Batman Catwoman #4 is published by DC Comics under the Black Label imprint, written by Tom King, with art by Clay Mann, colors by Tomeu Morey, and letters by Clayton Cowles. Selina decides to share the information The Joker provided her last issue, while in the future, Helena makes a few visits to some of Gotham’s most wanted to find out what connection existed between her mom and The Joker.
Once more I find myself in a hard spot trying to figure out how to review a King written book. Just like last month’s issue, Batman Catwoman #4 continues to confound me. With the lack of clarity concerning the order of many of the events persisting, the main story taking place in the present day continues to make little to no sense to me. While I want to believe that King will bring this all together, just as he tends to do with these slow-burn series, I have to judge this book by what it is now. Not what it might be eight months from now. Here we go.
As mentioned above, the story here continues to make little to no sense for me overall. Certain elements like Phantasm’s vendetta against The Joker and Helena’s search for answers shine through the fog, while so many remain obscured. And not in a good way. With all my previous frustrations with this book mounting, a new wrinkle is brought into this story here. Some particular closeness between Selina and The Joker.
Throughout Helena”s interrogations in the future half of Batman Catwoman #4, she is told the same thing over and over. About how there was some significant bond between the two. Which feels completely bizarre to me. Now, I’m more than happy to admit that I am not a Catwoman loremaster, and maybe all this isn’t coming out of the blue, but it sure feels like it is. And while comic stories rooted in possible futures often have character connections that develop between present and future but this one just feels so unbelievable. Nothing about Selina says she would ever be involved with The Joker. And her interactions with him in the current timeline make no more sense to me.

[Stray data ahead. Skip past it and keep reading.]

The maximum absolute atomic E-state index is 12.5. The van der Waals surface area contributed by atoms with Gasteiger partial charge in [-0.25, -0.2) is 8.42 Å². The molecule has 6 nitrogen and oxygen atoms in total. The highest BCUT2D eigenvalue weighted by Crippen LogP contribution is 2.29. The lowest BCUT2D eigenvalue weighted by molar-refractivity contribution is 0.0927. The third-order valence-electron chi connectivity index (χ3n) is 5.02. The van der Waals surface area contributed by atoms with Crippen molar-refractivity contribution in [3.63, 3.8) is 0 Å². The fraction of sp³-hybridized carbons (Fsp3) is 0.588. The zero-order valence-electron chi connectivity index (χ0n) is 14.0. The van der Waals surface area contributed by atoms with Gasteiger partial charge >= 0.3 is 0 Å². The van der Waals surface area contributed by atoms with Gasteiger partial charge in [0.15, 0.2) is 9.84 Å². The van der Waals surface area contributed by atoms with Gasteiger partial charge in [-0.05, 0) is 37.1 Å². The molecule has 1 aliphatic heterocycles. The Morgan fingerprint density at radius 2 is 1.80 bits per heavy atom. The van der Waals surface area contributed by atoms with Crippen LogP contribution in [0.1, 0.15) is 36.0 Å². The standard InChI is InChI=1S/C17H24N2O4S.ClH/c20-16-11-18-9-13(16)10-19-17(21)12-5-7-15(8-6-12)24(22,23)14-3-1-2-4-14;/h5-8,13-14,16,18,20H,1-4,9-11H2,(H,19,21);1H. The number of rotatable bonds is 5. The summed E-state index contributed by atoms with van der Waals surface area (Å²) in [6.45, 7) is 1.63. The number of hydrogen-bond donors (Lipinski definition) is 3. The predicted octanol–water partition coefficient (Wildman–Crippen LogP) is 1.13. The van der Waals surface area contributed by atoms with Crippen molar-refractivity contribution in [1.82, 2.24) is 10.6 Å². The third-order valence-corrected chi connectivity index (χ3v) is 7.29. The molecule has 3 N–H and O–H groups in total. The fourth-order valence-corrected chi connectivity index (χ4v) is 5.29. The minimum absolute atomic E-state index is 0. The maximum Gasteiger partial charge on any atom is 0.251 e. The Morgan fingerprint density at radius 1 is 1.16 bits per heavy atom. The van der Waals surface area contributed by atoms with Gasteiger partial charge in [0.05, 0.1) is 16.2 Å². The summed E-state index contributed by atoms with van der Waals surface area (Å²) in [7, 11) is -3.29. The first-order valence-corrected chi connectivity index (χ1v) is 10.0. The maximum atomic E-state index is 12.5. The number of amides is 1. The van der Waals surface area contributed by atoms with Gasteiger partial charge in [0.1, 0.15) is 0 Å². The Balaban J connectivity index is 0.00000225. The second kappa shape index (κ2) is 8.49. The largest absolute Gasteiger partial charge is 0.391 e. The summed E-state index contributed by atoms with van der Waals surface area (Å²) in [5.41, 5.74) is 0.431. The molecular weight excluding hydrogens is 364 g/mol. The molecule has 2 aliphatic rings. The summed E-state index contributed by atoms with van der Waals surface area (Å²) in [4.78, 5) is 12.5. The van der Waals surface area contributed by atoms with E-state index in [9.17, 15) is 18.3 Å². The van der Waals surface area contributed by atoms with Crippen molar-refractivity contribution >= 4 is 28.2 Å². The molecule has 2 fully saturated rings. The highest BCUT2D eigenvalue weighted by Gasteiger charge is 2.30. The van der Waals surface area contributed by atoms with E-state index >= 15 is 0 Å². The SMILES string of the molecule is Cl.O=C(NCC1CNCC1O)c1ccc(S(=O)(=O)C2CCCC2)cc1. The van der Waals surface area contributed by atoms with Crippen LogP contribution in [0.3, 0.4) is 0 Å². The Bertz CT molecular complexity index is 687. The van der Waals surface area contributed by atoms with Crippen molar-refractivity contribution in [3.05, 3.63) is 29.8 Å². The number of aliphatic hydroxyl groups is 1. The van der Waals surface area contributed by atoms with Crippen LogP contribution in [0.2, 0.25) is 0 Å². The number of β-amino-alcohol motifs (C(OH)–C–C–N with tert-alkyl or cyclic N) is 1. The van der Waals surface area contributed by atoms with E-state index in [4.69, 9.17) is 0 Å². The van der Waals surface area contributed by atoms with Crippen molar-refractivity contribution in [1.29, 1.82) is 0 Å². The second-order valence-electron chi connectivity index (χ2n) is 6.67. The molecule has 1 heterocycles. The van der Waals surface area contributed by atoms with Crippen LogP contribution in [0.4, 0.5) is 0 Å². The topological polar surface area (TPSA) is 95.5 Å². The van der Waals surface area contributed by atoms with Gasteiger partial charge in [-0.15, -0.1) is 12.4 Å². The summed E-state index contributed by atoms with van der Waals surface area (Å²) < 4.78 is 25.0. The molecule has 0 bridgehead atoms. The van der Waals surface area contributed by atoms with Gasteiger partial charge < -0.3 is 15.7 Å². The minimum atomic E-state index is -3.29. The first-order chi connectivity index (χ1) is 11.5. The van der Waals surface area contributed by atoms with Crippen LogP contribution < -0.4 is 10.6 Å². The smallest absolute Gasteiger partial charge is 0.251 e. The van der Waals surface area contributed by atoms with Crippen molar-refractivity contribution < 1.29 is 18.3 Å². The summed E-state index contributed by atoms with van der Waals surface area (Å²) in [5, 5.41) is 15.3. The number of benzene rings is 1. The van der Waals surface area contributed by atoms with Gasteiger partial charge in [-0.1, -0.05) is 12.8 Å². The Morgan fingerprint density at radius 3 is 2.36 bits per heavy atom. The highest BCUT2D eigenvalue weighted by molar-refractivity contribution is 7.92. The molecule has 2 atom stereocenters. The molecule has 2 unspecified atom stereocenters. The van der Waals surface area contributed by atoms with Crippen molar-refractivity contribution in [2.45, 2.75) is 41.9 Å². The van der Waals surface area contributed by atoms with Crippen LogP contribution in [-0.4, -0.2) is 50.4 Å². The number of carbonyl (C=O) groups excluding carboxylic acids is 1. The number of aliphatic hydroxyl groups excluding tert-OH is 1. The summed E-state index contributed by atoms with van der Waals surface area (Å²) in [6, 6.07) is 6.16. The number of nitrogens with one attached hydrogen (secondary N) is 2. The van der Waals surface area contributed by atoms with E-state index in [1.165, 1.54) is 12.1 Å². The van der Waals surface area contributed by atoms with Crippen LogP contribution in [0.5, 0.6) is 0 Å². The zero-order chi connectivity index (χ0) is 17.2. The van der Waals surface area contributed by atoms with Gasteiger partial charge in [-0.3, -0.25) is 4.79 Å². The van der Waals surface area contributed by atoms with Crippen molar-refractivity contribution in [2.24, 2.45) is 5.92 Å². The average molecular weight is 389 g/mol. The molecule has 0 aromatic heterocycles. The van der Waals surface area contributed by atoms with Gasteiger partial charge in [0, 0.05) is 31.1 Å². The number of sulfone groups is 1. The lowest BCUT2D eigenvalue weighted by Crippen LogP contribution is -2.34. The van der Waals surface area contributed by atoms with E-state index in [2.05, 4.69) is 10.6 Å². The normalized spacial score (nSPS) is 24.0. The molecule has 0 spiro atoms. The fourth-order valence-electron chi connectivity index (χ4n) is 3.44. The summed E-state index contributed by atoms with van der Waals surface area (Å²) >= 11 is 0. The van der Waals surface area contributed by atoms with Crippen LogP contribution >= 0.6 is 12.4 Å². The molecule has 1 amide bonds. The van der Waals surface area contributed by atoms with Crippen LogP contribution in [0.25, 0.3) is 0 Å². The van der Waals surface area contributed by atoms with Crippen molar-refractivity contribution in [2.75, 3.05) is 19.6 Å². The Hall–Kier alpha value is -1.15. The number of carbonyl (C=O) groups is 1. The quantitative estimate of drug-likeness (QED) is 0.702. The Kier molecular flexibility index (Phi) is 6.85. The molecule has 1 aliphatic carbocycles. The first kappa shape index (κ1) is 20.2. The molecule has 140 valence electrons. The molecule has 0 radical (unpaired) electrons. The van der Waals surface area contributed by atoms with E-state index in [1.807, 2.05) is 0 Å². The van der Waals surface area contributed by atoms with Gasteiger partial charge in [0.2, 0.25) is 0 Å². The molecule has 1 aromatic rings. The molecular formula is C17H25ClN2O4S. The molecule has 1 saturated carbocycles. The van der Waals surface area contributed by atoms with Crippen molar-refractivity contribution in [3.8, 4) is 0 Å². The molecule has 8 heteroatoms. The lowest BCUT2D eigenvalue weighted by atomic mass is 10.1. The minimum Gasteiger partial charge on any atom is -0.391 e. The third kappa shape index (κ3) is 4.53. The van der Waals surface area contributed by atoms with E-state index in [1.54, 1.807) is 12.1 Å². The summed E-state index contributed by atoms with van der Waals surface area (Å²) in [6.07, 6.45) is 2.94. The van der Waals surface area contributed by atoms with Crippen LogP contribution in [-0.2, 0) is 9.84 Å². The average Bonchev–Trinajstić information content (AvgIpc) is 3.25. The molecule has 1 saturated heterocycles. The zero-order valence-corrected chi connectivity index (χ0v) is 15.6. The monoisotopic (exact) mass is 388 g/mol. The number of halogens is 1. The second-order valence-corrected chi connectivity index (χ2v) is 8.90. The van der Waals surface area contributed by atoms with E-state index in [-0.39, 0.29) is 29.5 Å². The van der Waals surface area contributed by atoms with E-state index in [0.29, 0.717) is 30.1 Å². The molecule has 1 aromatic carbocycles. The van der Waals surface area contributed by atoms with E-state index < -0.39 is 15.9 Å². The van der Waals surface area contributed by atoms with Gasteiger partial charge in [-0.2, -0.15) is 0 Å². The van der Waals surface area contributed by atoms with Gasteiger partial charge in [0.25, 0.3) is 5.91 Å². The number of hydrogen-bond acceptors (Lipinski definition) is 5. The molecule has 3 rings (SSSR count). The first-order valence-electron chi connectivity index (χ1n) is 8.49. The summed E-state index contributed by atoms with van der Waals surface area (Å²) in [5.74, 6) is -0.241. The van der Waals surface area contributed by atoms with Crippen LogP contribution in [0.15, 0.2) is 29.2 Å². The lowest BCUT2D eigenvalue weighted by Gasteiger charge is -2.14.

While the story continues to vex me in all the wrong ways, Batman Catwoman #4’s art delivers the story in a great way at least. Mann’s linework delivers some excellent atmospheric moments through this book. There is a great understanding of these characters displayed in the art here.
This wonderful art is further enhanced by another brilliant job on colors from Morey. Some wonderfully lit panels present the high point for the art here. A particular full-page panel of Phantasm delivers superbly well largely due to the magnificent colorwork therein.
Rounding out the presentation is Cowles signature proficient lettering. The story is always placed wonderfully in the panels, and the special dialogue design for Phantasm gives the character’s dialogue a wonderfully executed sense of menace.
When all is said and done Batman Catwoman #4 continues to deliver the same highs, and lows, of its previous issues. I continue to hope that King can bring this story together by its end.
Batman/Catwoman #4 is available now wherever comics are sold.
When all is said and done Batman/Catwoman #4 continues to deliver the same highs, and lows, of its previous issues. I continue to hope that King can bring this story together by its end.